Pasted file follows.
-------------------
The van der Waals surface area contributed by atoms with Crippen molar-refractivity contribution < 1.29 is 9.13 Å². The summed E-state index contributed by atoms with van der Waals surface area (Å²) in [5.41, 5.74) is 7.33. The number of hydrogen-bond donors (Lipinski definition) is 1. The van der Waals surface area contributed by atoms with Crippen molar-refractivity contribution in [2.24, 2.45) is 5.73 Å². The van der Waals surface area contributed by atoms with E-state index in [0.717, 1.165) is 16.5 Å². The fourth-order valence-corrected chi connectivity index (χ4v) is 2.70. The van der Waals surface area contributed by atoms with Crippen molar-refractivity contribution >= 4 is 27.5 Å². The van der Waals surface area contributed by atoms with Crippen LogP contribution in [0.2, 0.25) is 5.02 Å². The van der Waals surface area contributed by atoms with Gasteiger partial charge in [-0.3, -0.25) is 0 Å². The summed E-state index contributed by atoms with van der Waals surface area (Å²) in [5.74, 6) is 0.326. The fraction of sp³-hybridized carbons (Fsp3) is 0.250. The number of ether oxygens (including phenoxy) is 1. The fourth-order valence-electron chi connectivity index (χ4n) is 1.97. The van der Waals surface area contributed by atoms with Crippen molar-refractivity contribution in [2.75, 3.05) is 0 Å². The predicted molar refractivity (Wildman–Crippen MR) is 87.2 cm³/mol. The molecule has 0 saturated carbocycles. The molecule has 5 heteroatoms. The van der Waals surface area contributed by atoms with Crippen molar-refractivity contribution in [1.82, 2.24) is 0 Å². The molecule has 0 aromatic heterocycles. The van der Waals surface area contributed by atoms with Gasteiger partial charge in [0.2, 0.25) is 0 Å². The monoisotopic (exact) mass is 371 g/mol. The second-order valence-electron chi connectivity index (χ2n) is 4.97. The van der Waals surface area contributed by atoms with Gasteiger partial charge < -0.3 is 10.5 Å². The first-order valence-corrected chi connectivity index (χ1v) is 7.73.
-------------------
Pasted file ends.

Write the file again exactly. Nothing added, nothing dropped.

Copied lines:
The van der Waals surface area contributed by atoms with Crippen molar-refractivity contribution < 1.29 is 9.13 Å². The summed E-state index contributed by atoms with van der Waals surface area (Å²) in [5.41, 5.74) is 7.33. The number of hydrogen-bond donors (Lipinski definition) is 1. The van der Waals surface area contributed by atoms with Crippen molar-refractivity contribution in [2.24, 2.45) is 5.73 Å². The van der Waals surface area contributed by atoms with E-state index in [0.717, 1.165) is 16.5 Å². The fourth-order valence-corrected chi connectivity index (χ4v) is 2.70. The van der Waals surface area contributed by atoms with Crippen molar-refractivity contribution >= 4 is 27.5 Å². The van der Waals surface area contributed by atoms with Crippen LogP contribution in [0.2, 0.25) is 5.02 Å². The van der Waals surface area contributed by atoms with Gasteiger partial charge in [-0.3, -0.25) is 0 Å². The summed E-state index contributed by atoms with van der Waals surface area (Å²) in [5.74, 6) is 0.326. The fraction of sp³-hybridized carbons (Fsp3) is 0.250. The number of ether oxygens (including phenoxy) is 1. The fourth-order valence-electron chi connectivity index (χ4n) is 1.97. The van der Waals surface area contributed by atoms with Crippen molar-refractivity contribution in [2.75, 3.05) is 0 Å². The predicted molar refractivity (Wildman–Crippen MR) is 87.2 cm³/mol. The molecule has 0 saturated carbocycles. The molecule has 5 heteroatoms. The van der Waals surface area contributed by atoms with Crippen molar-refractivity contribution in [1.82, 2.24) is 0 Å². The molecule has 0 aromatic heterocycles. The van der Waals surface area contributed by atoms with Gasteiger partial charge in [0.2, 0.25) is 0 Å². The monoisotopic (exact) mass is 371 g/mol. The second-order valence-electron chi connectivity index (χ2n) is 4.97. The van der Waals surface area contributed by atoms with Gasteiger partial charge < -0.3 is 10.5 Å². The first-order valence-corrected chi connectivity index (χ1v) is 7.73.